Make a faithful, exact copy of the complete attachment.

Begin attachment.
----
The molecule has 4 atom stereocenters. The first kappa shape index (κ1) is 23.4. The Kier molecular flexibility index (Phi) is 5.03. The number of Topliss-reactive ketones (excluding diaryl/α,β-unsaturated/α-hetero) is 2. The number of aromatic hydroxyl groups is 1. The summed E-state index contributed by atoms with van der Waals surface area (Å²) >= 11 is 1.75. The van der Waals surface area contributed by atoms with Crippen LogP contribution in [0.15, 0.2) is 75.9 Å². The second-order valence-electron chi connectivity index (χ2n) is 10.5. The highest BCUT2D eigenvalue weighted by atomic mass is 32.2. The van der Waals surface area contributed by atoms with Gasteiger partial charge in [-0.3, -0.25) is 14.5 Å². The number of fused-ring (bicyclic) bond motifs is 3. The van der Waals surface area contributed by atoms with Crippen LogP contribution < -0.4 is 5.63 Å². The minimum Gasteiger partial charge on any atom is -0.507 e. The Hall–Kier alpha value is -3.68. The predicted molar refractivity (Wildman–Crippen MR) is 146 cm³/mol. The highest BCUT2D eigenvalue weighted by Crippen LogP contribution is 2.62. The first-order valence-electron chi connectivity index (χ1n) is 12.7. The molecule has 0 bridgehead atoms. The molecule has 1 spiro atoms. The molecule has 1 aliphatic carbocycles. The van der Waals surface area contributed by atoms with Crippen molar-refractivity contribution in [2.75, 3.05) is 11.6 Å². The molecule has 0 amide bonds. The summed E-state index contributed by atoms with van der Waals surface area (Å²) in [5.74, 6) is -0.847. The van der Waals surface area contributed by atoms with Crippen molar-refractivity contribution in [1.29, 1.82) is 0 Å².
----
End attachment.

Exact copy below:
The molecule has 4 atom stereocenters. The first kappa shape index (κ1) is 23.4. The Kier molecular flexibility index (Phi) is 5.03. The number of Topliss-reactive ketones (excluding diaryl/α,β-unsaturated/α-hetero) is 2. The number of aromatic hydroxyl groups is 1. The summed E-state index contributed by atoms with van der Waals surface area (Å²) >= 11 is 1.75. The van der Waals surface area contributed by atoms with Crippen LogP contribution in [0.15, 0.2) is 75.9 Å². The second-order valence-electron chi connectivity index (χ2n) is 10.5. The highest BCUT2D eigenvalue weighted by atomic mass is 32.2. The van der Waals surface area contributed by atoms with Gasteiger partial charge in [-0.3, -0.25) is 14.5 Å². The number of fused-ring (bicyclic) bond motifs is 3. The van der Waals surface area contributed by atoms with Crippen LogP contribution < -0.4 is 5.63 Å². The minimum Gasteiger partial charge on any atom is -0.507 e. The Hall–Kier alpha value is -3.68. The predicted molar refractivity (Wildman–Crippen MR) is 146 cm³/mol. The highest BCUT2D eigenvalue weighted by Crippen LogP contribution is 2.62. The first-order valence-electron chi connectivity index (χ1n) is 12.7. The molecule has 0 bridgehead atoms. The molecule has 1 spiro atoms. The molecule has 1 aliphatic carbocycles. The van der Waals surface area contributed by atoms with Crippen molar-refractivity contribution in [2.75, 3.05) is 11.6 Å². The molecule has 0 amide bonds. The summed E-state index contributed by atoms with van der Waals surface area (Å²) in [5.74, 6) is -0.847. The van der Waals surface area contributed by atoms with Crippen molar-refractivity contribution in [1.29, 1.82) is 0 Å².